BY KELLY COGHLAN
“In God We Trust” is printed on every U.S. coin and dollar
bill—and today, Lord, we likewise acknowledge that we not only
believe in you God, but we trust you. We trust you with our lives,
with the lives of those we love, and with our futures.
The truth that we are “One Nation under God” is affirmed in
the Pledge of Allegiance and recited in every public school—and
today, Lord, we likewise acknowledge that you are above all and that
we are answerable to you individually and as a Nation.
And as the Supreme Court and every other federal court in
America open each day with the prayerful plea, “God, save the United
States and this Honorable Court”—we likewise pray that you save the
United States and our public schools.
In light of these often repeated truths for which this
Country stands, we acknowledge you as our God, and ask your
blessing, guidance, and protection on our schools, our friends, our
families, and on this Nation.
God,……bless America. In Jesus’ name, Amen.
Why does this
prayer end "in Jesus' name"?
Not every American student is Christian, so, not all will end
this prayer “in Jesus’ name.” But why do Christians?
phrase, "in Jesus’ name," is not a tag line intended to proselytize
or to offend Jews, Moslems, atheists, or others but is said to
comply with a basic tenant of the Christian faith:
[Jesus said,] "Until now you have asked for nothing in My
name. Ask and you will receive, that your joy may be made
full....In that day you will ask in My name...." John
14:13,14: [Jesus said,] "And whatever you ask in My name
that will I do, that the Father may be glorified in the Son. If
you ask anything in My name, I will do it." John
15:16: [Jesus said,] "... so that whatever you ask of the
Father in My name, He may give it to you." Colossians
3:17: "And whatever you do in word or deed, do all in
the name of the Lord Jesus, giving thanks through Him to God
the Father." Acts 3:6: "I do not possess silver and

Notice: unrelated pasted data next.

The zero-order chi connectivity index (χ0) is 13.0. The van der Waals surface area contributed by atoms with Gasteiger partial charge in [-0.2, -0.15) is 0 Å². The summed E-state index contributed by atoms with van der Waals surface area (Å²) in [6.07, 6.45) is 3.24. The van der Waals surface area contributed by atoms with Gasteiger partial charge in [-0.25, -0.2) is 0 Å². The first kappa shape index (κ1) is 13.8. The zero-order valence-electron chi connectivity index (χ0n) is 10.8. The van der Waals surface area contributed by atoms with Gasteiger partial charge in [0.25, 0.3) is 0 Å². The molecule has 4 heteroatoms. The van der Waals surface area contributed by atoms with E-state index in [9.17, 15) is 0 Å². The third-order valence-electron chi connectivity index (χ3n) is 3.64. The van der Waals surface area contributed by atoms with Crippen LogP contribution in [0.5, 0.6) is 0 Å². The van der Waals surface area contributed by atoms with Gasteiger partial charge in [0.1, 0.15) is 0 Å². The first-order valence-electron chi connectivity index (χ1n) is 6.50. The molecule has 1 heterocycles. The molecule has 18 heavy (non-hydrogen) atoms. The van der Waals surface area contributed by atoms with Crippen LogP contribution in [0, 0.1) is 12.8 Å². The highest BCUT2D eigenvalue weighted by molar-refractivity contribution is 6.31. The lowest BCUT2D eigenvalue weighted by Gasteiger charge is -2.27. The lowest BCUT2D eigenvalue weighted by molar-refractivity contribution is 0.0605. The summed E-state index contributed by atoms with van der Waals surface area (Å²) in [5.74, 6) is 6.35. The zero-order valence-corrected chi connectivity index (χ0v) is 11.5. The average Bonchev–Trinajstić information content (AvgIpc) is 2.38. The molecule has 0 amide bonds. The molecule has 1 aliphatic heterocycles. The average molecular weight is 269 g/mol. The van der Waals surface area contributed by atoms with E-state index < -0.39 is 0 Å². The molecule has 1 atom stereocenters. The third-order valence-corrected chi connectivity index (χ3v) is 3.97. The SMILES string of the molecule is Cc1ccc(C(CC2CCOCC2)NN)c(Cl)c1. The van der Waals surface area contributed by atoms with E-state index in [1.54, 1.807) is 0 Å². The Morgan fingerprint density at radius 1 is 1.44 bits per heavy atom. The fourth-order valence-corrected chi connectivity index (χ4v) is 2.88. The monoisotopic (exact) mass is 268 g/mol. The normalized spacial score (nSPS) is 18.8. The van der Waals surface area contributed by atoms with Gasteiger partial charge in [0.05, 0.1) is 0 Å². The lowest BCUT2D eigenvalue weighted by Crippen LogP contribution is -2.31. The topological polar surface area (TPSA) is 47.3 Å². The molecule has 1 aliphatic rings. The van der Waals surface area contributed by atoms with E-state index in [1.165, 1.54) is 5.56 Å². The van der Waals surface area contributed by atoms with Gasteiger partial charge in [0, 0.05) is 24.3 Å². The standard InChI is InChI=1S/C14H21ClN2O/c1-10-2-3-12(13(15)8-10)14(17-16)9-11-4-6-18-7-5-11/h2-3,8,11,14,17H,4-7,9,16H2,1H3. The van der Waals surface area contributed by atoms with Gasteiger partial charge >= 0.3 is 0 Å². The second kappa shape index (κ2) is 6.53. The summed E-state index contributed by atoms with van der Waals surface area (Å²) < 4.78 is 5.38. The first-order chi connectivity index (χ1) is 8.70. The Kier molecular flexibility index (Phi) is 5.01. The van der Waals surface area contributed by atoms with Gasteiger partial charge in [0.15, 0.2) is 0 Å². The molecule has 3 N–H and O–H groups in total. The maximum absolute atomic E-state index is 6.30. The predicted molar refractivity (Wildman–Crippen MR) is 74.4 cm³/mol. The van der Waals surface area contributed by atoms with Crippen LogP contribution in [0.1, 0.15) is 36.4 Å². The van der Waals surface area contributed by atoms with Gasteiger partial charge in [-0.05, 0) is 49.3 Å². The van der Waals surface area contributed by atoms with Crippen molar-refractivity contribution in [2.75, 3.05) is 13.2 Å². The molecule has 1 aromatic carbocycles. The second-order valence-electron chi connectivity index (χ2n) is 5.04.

gold, but what I do have, I give to you: "In the name of
Jesus Christ the Nazarene--walk!" Acts 4:12: "And
there is salvation in no one else; for there is no other name
under heaven that has been given among men by which we must be
saved." John 12:32: [Jesus said,] "If I be lifted up,
I will draw all men to myself."
Prohibiting a Christian from ending a prayer “in Jesus’ name”
would not only cause the person to violate his or her conscience
but would cause the individual to violate a basic commandment of
his or her faith.
someone prays in the name of "Allah" or "Jesus" or "The Lord God of
Israel," and the listener is a non-adherent to the particular name,
the listener may believe that the person has prayed to nothing.
How can one logically be offended if they believe someone has spoken
to the air? There are many children who believe in Santa Claus
and tell others of their faith in and petitions to him. Does
this offend anyone? A reasoned reaction might be amusement,
but not insult. The same should be true concerning religious
expression. Another's prayer should offend no one any more
than a child's heart-felt proclamation: "Santa Claus is coming
to town." A sincere prayer is not intended to offend but
rather to honor God and seek protection and blessing for believers
and non-believers alike. The idea of a person being offended
by the expression of another's sincere prayer may simply be a
euphemism for intolerance.